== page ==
Spontaneous Coronary Artery Dissection

The Light at the End of the Tunnel

June 20, 2023

I had retired as a registered nurse consultant in 2018 and was having a glorious time being active and carefree with my husband. We traveled some, did a lot of gardening, hiked, and swam in our pool. I was always bad about going to the doctor, but when I did go, there were no big issues found. Little did I know that those occasional aches and pains, as well as rare tingling in the right hand and arm would lead me to a diagnosis of spontaneous coronary artery dissection, and non-ST elevated acute myocardial infarction.

At the end of January 2023, we had had a fairly stressful day. There was a solar repairman at our house that day and we lost and gained power. I went outside to get the mail and by the time I came back into the house, I had severe, painful tingling in the last 2 fingers on my right hand; it worked its way up the arm. I did not have chest pain right away. I thought I was maybe just tired from working in the house and outside. I took a couple regular aspirin and went to lay down on the couch to sip a ginger ale. That’s when the chest pain started.

I called my husband who was in the basement for help. When he asked me what was wrong, I said that it was either a heart attack or a stroke. Next thing I know, the EMS had arrived, and I was transported with lights and sirens to our area’s best cardiac hospital. I had never really worked on a cardio floor as a nurse but had taken care of some patients who had “typical” heart attack and atherosclerotic plaque. After I had the cardiac cath and was told that my arteries were clear and that my problem was due to SCAD, I had little to no knowledge of what this was about.

I wish that there was more information to impart to patients to understand this condition and maybe to alleviate some of the fear. How does a 67-year-old female who is pretty active end up like this? Now I am taking a beta blocker, 2 other antihypertensives, Lipitor, aspirin, and Synthroid (I was also diagnosed with hypothyroidism).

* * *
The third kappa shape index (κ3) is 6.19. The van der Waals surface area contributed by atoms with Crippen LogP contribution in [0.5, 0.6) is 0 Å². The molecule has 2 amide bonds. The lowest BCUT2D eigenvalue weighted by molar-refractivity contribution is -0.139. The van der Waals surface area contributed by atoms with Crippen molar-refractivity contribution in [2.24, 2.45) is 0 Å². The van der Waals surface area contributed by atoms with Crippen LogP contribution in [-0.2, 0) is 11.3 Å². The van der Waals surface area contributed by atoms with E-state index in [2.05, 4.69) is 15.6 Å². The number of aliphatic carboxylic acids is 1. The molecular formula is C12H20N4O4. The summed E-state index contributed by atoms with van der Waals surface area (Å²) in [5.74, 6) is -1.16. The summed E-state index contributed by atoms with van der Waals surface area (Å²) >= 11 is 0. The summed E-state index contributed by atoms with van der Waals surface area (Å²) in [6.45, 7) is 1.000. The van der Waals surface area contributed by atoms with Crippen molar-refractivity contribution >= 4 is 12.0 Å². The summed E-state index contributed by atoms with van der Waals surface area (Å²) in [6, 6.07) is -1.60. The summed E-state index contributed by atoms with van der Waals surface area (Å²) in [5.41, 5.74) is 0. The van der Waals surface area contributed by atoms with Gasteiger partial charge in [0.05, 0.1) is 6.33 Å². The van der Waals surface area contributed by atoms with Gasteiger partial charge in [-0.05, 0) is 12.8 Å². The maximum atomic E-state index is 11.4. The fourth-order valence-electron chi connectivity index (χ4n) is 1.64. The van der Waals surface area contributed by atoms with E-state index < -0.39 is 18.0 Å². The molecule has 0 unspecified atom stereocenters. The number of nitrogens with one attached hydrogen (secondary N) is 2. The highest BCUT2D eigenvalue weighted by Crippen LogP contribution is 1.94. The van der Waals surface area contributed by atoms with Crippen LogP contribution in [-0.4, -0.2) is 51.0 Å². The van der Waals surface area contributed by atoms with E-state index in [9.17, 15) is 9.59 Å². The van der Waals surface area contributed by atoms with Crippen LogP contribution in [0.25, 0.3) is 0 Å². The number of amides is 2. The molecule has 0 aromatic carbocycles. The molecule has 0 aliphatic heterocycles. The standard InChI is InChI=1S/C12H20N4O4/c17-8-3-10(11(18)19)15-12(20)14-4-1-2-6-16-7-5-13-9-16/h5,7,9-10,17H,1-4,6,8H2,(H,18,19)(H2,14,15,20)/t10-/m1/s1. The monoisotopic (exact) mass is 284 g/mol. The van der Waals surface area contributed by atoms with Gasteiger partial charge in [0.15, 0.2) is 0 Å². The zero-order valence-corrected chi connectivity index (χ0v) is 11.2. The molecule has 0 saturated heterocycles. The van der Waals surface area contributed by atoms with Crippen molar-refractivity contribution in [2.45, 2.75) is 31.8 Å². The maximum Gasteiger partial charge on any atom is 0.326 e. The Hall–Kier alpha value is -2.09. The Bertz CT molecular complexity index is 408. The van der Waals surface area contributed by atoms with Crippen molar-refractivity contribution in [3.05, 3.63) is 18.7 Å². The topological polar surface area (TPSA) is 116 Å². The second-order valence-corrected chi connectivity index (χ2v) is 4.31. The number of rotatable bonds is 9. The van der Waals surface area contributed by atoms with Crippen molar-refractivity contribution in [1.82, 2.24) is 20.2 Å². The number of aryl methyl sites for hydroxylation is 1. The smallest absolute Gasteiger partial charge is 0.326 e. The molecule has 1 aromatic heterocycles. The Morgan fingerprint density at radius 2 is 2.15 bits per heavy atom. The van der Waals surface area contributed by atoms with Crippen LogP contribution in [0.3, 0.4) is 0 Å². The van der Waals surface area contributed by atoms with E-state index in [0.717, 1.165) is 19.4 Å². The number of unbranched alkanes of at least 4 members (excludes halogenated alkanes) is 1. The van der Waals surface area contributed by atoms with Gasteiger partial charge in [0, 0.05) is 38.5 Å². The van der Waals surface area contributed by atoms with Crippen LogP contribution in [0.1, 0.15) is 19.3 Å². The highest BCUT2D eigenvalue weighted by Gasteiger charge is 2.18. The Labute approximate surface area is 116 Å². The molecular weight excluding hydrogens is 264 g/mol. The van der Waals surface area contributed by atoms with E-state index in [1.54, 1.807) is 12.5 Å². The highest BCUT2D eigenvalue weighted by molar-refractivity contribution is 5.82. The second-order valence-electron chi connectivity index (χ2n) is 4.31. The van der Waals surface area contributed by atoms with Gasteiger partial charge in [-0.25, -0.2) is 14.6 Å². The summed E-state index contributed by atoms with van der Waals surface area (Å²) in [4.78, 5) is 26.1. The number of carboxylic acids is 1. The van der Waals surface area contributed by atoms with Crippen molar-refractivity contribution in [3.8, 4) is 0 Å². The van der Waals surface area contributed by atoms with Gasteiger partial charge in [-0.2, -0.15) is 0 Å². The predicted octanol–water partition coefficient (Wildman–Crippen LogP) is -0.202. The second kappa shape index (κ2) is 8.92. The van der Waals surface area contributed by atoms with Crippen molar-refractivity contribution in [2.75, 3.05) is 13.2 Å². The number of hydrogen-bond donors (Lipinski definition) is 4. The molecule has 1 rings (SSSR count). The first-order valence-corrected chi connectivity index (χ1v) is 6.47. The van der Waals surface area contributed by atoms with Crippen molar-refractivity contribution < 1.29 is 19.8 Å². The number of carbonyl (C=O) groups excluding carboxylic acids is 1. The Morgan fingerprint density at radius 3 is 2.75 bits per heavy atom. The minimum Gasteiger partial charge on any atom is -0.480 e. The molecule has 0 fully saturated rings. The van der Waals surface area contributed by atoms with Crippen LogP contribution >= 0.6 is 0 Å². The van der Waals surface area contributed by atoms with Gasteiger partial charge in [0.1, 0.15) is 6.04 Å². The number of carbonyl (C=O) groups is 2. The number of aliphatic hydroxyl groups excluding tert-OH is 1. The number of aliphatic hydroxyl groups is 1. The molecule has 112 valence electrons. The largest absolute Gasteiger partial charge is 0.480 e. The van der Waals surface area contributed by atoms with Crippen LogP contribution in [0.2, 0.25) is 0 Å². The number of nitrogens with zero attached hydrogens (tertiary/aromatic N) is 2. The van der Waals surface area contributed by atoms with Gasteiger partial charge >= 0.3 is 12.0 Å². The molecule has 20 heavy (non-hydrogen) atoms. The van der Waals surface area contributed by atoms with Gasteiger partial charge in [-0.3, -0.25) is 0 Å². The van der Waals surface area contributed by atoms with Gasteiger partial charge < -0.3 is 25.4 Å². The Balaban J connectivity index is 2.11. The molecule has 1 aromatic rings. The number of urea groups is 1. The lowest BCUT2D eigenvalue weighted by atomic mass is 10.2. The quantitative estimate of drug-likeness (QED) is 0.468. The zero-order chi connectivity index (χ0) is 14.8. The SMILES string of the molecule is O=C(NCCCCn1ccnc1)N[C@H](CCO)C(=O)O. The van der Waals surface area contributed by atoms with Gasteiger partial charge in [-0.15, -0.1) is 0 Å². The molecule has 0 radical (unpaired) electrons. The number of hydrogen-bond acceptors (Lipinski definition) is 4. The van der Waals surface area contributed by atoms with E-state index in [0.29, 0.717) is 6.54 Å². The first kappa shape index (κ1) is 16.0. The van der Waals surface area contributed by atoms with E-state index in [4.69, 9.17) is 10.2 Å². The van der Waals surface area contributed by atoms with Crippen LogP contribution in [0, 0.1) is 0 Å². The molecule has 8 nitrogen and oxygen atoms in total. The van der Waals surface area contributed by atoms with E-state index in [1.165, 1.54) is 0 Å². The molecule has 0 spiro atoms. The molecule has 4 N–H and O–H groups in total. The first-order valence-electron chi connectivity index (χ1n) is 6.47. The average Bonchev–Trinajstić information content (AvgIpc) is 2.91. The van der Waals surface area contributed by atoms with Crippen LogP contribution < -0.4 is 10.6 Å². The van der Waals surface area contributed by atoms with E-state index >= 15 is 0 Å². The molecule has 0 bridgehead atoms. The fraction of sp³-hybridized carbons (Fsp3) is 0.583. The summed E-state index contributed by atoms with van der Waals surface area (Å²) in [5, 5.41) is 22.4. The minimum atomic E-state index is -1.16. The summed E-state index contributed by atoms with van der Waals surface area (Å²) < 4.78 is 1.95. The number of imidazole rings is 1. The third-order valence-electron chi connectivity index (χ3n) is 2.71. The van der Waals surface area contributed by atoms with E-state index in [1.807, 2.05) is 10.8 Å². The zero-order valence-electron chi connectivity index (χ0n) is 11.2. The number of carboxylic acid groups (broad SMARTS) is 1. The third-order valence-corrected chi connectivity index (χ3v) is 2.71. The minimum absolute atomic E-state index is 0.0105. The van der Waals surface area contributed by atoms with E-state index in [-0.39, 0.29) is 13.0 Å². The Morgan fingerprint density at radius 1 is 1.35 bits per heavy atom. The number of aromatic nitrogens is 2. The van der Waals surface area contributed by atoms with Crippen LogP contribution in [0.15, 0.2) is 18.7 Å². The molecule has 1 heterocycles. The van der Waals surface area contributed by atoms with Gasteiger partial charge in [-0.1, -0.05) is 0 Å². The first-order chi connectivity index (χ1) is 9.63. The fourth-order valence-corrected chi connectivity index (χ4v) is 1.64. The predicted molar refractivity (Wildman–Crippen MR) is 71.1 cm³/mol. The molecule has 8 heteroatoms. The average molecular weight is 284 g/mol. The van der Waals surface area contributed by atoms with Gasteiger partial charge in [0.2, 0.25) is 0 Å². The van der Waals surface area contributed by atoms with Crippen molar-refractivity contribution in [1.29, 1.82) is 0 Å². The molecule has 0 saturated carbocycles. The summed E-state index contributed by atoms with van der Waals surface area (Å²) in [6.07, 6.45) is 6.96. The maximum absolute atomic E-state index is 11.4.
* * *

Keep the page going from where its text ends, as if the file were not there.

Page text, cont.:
Unfortunately, the medical providers do not see this condition often either. I was congratulated that I did not have blocked arteries but when I asked for specifics about SCAD; several providers honestly told me that they had not had much experience in treating patients with SCAD. I have completed 12 weeks of cardiac rehab and feel great. I have lost weight and increased my stamina. I have learned what to watch out for, but sometimes I am somewhat concerned that the medical professionals treat me pretty much the same as someone who has arterial plaque. Are there any differences that would affect my treatment plan? I am hoping that the research being done now will provide some answers.

Still, in all, life goes on…we will continue. To hope, to live, maybe even thrive. Thanks to all of those who took care of me, and I hope that they continue to learn more about SCAD. Every day is a gift and I have been able to focus more on the light at the end of the tunnel, rather than the darkness.